April 30, 2014
Science Daily/Northwestern University
Pushing a shopping cart or a vacuum doesn't take a lot of effort, but enough of this sort of light physical activity every day can help people with or at risk of knee arthritis avoid developing disabilities as they age, according to a new study. It is known that the more time people spend in moderate or vigorous activities, the less likely they are to develop disability, but this is the first study to show that spending more time in light activities can help prevent disability, too.
It is known that the more time people spend in moderate or vigorous activities, the less likely they are to develop disability, but this is the first study to show that spending more time in light activities can help prevent disability, too.
"Our findings provide encouragement for adults who may not be candidates to increase physical activity intensity due to health limitations," said Dorothy Dunlop, professor of medicine at Northwestern University Feinberg School of Medicine and lead author of the study. "Even among those who did almost no moderate activity, the more light activity they did, the less likely they were to develop disability."
Results of the study were published April 29 in the British Medical Journal.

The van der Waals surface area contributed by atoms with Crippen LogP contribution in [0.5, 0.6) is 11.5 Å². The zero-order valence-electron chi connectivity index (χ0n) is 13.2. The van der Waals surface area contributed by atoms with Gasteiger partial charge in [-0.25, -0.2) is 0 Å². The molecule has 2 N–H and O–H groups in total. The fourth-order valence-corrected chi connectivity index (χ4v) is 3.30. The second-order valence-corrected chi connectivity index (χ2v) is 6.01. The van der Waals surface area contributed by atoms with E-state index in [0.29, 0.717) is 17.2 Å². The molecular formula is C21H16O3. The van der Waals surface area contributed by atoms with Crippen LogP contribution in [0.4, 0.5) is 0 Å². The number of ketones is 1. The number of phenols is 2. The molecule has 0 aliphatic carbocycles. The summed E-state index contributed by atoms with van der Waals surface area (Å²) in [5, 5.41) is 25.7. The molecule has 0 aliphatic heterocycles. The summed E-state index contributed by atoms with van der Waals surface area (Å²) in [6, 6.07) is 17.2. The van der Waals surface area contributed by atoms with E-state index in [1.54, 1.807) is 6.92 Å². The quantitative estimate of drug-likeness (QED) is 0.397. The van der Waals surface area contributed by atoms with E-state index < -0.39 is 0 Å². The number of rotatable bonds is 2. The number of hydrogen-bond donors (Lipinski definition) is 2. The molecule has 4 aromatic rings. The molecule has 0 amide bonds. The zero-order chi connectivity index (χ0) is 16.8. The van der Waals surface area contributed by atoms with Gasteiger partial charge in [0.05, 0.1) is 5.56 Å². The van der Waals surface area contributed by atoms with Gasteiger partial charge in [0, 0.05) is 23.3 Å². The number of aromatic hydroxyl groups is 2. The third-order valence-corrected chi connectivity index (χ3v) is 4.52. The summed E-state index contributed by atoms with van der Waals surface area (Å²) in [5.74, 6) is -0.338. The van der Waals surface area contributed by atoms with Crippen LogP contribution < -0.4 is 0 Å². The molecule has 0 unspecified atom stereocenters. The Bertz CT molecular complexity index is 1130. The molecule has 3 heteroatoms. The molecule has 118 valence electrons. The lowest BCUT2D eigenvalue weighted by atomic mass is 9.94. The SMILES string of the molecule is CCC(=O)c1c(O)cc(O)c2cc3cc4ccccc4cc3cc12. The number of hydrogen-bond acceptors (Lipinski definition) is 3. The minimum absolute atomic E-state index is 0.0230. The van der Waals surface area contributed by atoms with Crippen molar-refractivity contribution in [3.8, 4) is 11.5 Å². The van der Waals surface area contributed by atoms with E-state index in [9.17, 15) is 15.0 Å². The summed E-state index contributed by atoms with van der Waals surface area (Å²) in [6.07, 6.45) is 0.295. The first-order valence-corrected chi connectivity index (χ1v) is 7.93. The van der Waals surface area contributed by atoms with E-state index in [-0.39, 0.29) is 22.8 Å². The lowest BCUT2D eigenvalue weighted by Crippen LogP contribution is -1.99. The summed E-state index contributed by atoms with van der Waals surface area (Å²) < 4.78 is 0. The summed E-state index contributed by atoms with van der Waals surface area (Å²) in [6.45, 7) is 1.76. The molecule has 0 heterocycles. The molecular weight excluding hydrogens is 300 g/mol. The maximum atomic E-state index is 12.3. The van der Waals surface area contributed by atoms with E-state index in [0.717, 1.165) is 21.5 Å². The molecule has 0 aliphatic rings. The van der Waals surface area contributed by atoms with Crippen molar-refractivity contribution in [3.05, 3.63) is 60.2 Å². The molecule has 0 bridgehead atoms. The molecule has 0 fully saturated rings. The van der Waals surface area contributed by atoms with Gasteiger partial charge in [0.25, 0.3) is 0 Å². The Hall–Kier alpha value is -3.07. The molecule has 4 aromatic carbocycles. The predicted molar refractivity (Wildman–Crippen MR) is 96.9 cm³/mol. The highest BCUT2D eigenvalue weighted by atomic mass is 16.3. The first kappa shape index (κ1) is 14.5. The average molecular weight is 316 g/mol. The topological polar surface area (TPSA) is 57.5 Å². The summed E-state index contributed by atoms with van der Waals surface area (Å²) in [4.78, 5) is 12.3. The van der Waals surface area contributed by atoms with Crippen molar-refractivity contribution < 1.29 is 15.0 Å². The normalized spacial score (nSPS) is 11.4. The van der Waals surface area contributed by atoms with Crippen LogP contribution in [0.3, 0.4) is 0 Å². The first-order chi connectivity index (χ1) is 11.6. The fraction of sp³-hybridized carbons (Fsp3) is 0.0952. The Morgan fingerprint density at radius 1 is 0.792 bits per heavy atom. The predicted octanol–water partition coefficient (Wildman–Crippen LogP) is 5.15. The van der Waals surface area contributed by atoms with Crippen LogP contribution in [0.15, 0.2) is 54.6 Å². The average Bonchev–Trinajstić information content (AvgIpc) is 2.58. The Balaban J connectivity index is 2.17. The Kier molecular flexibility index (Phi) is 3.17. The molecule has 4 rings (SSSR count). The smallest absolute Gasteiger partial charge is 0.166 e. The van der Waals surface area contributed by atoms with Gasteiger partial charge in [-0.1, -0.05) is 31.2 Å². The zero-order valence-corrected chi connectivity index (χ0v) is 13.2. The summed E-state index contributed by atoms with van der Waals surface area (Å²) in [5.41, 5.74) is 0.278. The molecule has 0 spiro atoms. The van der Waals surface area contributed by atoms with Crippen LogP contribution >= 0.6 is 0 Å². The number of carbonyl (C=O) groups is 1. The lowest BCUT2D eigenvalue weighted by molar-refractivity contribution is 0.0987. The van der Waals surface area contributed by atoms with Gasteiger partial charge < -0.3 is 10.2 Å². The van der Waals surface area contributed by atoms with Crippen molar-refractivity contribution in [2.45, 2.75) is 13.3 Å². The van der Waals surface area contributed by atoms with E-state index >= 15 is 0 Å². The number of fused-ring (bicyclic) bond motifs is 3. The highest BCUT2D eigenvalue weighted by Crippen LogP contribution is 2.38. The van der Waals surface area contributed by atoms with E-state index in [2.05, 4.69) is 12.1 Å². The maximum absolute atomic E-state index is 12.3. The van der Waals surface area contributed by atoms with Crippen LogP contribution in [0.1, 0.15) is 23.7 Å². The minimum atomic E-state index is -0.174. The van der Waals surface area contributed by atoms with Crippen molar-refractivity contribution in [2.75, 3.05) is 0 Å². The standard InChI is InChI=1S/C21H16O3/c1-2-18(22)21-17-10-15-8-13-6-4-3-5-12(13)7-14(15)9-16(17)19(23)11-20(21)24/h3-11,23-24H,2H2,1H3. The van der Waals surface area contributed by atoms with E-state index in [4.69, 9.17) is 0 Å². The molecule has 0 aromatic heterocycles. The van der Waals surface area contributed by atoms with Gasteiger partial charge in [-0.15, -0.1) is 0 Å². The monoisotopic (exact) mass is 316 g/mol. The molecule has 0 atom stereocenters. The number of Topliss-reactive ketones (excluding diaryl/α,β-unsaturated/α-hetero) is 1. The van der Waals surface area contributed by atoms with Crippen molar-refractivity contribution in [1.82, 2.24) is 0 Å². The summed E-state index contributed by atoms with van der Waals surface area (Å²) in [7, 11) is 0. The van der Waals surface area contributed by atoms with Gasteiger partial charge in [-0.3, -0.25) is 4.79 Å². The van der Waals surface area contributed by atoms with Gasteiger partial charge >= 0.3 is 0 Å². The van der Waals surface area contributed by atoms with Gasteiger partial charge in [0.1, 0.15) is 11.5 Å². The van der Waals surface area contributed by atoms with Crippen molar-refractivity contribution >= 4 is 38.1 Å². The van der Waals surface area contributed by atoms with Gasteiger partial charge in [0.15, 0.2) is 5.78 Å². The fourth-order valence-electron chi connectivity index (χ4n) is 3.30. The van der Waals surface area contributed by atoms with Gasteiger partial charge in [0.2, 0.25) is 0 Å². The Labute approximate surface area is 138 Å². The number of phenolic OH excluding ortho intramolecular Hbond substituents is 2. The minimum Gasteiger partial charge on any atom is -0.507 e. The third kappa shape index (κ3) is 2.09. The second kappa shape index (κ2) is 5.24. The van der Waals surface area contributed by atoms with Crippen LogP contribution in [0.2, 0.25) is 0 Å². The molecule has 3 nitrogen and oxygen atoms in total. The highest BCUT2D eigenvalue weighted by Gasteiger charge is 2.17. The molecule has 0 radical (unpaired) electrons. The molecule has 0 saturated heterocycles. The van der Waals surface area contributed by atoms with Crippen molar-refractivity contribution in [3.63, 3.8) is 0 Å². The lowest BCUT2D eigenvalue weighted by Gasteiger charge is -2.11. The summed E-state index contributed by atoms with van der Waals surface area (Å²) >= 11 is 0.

The scientists identified a group of almost 1,700 adults, ages 45 to 79, from the Osteoarthritis Initiative study who were free of disability but were at elevated risk for developing it because they had knee osteoarthritis or other risk factors for knee osteoarthritis, such as obesity.
Knee osteoarthritis commonly leads to disability, preventing people from engaging in activities essential to independent living and quality of life, such as dressing, bathing, walking across a room or making telephone calls, managing money and grocery shopping. Two-thirds of obese adults are expected to develop knee osteoarthritis during their lifetime.
To track the amount and intensity of physical activity these at-risk people engaged in every day, scientists had them wear an accelerometer during waking hours for about a week. The device is worn around the hip and measures the intensity of movement. The data collected reveals how much time is spent in vigorous, moderate or light activities.
Two years after collecting the results from the accelerometer, participants were surveyed and asked about the development of disabilities. As expected, more time spent in moderate or vigorous activity was associated with lower reports of disabilities, but researchers were pleased to find that greater time spent in light intensity activities also was related to fewer disabilities, even after accounting for time spent in moderate activities.
Those who spent more than four hours per day doing light physical activity had more than a 30 percent reduction in the risk for developing disability compared to those spending only three hours a day in light activity (the least average number of hours collected in the study).
The findings controlled for time spent in moderate or vigorous physical activity and other predictors of disability, both demographic and health factors.
"We were delighted to see that more time spent during the day, simply moving your body, even at a light intensity, may reduce disability," Dunlop said. "Now people with health problems or physical limitations, who cannot increase the intensity of their activity, have a starting place in the effort to stay independent."